Why aren’t we naturally more mindful? Why does mindfulness have to be cultivated? There are two main reasons. First, most of us have never really learned to use peripheral awareness effectively. Second, we don’t have enough conscious power to sustain mindfulness, especially at the times when we need it most.
The first of these two problems I describe as “awareness deficit disorder.” This means a chronic lack of awareness due to overusing attention. Most people overuse attention because it’s under direct conscious control and peripheral awareness isn’t.
Think of consciousness as a limited power source. Both attention and awareness draw their energy from this shared source. With only a limited amount of energy available for both, there will always be a trade-off between the two. When attention focuses intensely on an object, the field of conscious awareness begins to contract, and peripheral awareness of the background fades. Intensify that focus enough, and the context and guidance provided by peripheral awareness disappears completely. In this state, awareness can no longer ensure that attention is directed to where it’s most necessary and beneficial. This is like wearing blinders or having tunnel vision. We simply don’t have enough conscious power to continue to be aware of our surroundings while focusing so intently on the object.
Because attention and awareness draw from the same limited capacity for consciousness, when one grows brighter the other becomes dimmer, resulting in suboptimal performance and loss of mindfulness.
The goal, therefore, is to increase the total power of consciousness available for both attention and awareness. The result is peripheral awareness that is clearer, and attention that gets used more appropriately: purposefully, in the present moment, and without becoming bogged down in judgment and projection.
Increasing the power of consciousness isn’t a mysterious process. It’s a lot like weight training. You simply do exercises where you practice sustaining close attention and strong peripheral awareness at the same time. This is the only way to make consciousness more powerful. The more vivid you can make your attention while still sustaining awareness, the more power you will gain.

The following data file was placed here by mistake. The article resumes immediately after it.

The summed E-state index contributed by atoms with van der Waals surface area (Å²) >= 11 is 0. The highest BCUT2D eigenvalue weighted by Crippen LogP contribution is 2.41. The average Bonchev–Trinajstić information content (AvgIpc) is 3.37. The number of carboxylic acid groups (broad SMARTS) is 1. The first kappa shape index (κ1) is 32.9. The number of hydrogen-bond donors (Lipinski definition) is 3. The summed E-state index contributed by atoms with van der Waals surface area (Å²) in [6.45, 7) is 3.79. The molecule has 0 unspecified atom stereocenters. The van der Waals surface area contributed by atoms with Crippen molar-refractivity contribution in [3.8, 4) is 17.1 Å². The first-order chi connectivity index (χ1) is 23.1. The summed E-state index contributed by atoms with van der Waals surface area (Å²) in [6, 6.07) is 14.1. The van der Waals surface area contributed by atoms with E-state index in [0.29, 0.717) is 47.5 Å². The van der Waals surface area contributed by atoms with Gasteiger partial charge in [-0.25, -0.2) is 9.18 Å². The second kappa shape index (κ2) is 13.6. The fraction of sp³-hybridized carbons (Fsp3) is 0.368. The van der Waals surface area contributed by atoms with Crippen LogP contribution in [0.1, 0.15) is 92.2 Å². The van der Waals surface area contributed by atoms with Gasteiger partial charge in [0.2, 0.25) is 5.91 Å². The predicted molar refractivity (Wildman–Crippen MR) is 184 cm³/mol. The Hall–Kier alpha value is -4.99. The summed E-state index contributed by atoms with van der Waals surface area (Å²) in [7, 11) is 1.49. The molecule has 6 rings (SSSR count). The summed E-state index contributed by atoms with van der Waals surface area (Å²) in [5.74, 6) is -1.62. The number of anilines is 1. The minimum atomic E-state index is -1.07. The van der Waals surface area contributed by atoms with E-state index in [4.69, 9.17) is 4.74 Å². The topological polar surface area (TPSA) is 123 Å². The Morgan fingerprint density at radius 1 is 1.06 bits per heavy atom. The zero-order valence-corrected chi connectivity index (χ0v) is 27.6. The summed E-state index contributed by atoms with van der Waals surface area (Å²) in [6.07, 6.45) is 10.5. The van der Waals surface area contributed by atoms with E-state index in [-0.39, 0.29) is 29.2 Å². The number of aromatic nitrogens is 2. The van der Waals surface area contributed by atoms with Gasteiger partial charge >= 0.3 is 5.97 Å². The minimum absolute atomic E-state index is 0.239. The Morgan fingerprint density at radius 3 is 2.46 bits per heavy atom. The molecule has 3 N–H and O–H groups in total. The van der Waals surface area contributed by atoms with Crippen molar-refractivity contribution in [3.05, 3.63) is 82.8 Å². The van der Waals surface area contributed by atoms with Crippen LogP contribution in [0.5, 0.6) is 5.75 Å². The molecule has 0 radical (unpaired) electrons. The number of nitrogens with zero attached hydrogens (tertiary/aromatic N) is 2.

The goal isn’t just getting to a calm, quiet pool, but learning about the makeup of the water itself as it goes from choppy to still, from cloudy to crystal-clear.
Because of these different qualities, the breath is used as the basis for the practice of Tranquility and Insight (śamatha-vipassanā), dry Insight practices (sukkha-vipassanā), and meditative absorptions (jhāna).
Keep your attention on the area where the breath sensations are clearest. Don’t try to follow the air as it moves into the body or out of your nose. Just observe the sensations from the air passing over the spot where you’re focusing your attention. Remember, the meditation object is the sensations of the breath, not the breath itself.
Interestingly, what you consider the start and end of a breath cycle matters. We automatically tend to regard the beginning as the inhale and the pause after the exhale as the end. However, if you’re thinking about the breath in that way, then that pause becomes the perfect opportunity for your thoughts to wander off, since the mind naturally tends to shift focus when it has completed a task. Instead, try this: consider the beginning of the out-breath as the start of the cycle. That way, the pause occurs in the middle of your cycle, and is less likely to trip you up. This may seem like a small detail, but it often makes a difference. Another approach is to silently say the number during the pause at the end of the out-breath. This “fills the gap” and helps keep the mind on task.